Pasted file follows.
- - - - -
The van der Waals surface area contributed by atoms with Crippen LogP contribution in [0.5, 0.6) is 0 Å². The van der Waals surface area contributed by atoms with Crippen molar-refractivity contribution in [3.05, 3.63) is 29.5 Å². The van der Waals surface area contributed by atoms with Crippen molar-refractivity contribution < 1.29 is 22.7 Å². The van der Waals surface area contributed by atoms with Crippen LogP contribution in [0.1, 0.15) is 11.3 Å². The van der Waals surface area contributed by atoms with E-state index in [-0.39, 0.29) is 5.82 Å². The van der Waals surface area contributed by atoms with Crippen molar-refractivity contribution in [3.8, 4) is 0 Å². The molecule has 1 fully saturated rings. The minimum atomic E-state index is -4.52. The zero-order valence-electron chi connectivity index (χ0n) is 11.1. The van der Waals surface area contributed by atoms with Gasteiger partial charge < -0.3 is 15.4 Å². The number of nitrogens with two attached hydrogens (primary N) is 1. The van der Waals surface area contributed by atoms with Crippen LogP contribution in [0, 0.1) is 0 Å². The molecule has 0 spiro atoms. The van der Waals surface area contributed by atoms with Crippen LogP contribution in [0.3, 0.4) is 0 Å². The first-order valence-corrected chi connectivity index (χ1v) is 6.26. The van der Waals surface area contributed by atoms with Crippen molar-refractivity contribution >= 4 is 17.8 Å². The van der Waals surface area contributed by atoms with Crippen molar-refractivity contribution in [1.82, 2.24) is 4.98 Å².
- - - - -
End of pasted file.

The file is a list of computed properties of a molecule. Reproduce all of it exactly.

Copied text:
The van der Waals surface area contributed by atoms with Crippen LogP contribution in [0.5, 0.6) is 0 Å². The van der Waals surface area contributed by atoms with Crippen molar-refractivity contribution in [3.05, 3.63) is 29.5 Å². The van der Waals surface area contributed by atoms with Crippen molar-refractivity contribution < 1.29 is 22.7 Å². The van der Waals surface area contributed by atoms with Crippen LogP contribution in [0.1, 0.15) is 11.3 Å². The van der Waals surface area contributed by atoms with E-state index in [-0.39, 0.29) is 5.82 Å². The van der Waals surface area contributed by atoms with Crippen molar-refractivity contribution in [3.8, 4) is 0 Å². The molecule has 1 fully saturated rings. The minimum atomic E-state index is -4.52. The zero-order valence-electron chi connectivity index (χ0n) is 11.1. The van der Waals surface area contributed by atoms with Gasteiger partial charge < -0.3 is 15.4 Å². The number of nitrogens with two attached hydrogens (primary N) is 1. The van der Waals surface area contributed by atoms with Crippen LogP contribution in [0, 0.1) is 0 Å². The molecule has 0 spiro atoms. The van der Waals surface area contributed by atoms with Crippen LogP contribution in [0.3, 0.4) is 0 Å². The first-order valence-corrected chi connectivity index (χ1v) is 6.26. The van der Waals surface area contributed by atoms with Crippen molar-refractivity contribution >= 4 is 17.8 Å². The van der Waals surface area contributed by atoms with Crippen molar-refractivity contribution in [1.82, 2.24) is 4.98 Å².